Welcome back to #NationalParkWeek posts! Our last post to celebrate this week will focus on the Keukenhof Gardens, located in the Netherlands. I was very disappointed when I found out that the peak bloom season for the cherry blossom trees in D.C. started when I was going to be in Europe, so to make up for it we decided to go to Keukenhof instead! I found the gardens while we were watching Rick Steves. 🙂 It definitely more than made up for the blossoms!
Keukenhof is one of the world’s largest flower gardens, located in Lisse, South Holland. We were lucky because we have friends who live pretty close to the location who also were nice enough to pick us up in Amsterdam and drive us to the gardens for the day.
Keukenhof has some interesting history that dates back to the 15th century, with Countess Jacoba van Beieren would gather the fruits and vegetables from the area for the kitchen of Teylingen Castle. The Keukenhof Castle was built in 1641. The castle gardens were redesigned in 1857 by Jan David Zocher and his son, Louis Paul Zocher, in the English landscape style. In 1949 a plan was created to use the estate to exhibit spring-flowering bulbs. The park officially opened its gates to the public in 1950 and hosts a theme every year in honor of the various gardens. This year the theme is “Romance in Flowers”, and with the many beautiful colors arranged gorgeously around a grand landscape it definitely fits!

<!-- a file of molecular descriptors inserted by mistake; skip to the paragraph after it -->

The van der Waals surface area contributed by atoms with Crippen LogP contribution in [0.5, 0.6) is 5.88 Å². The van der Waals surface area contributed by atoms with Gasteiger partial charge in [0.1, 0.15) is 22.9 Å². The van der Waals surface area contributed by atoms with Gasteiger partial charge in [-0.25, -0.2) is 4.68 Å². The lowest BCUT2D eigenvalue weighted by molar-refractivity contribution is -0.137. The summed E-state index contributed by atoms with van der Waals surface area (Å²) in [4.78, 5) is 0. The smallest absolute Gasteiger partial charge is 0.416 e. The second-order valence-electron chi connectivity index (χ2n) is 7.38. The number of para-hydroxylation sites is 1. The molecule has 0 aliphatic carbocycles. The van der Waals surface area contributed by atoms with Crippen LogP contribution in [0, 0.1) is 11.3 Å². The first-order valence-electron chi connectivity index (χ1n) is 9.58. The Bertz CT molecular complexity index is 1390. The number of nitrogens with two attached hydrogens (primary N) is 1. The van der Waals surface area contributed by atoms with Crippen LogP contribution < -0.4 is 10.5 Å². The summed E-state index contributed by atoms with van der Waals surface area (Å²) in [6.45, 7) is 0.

Windmills and clogs seem to be essential distinguishing aspects of Dutch culture (to us at least!) and they did not disappoint! There were opportunities to pose with the large clogs and the beautiful windmill surrounded by the gorgeous, bright flowers were a great backdrop. Another important Dutch icon is the tulip, which was the main reason we were visiting the gardens. The gardens were not all at their full bloom but that didn’t matter! These gorgeous flowers came to western Europe around the sixteenth century. Seventeenth century Netherlands produced the Dutch Golden Age and Tulip mania, which include creating variegated patters in the tulip flowers. From this point on, the Netherlands became the major producer of tulips at world markets.
By the way, the Dutch Golden Age will probably be mentioned throughout the next few articles when I describe our Europe trip in more details, but to tide you over for the moment remember that this was a 150 year span starting with the Thirty Years’ War and ended with the Netherlands becoming, at the time, the foremost maritime and economic power in the world.
Enjoy the slideshow of pictures – there were too many to include in only one post! Until next time, I hope you enjoyed National Park Week and were able to #FindYourPark wherever you are!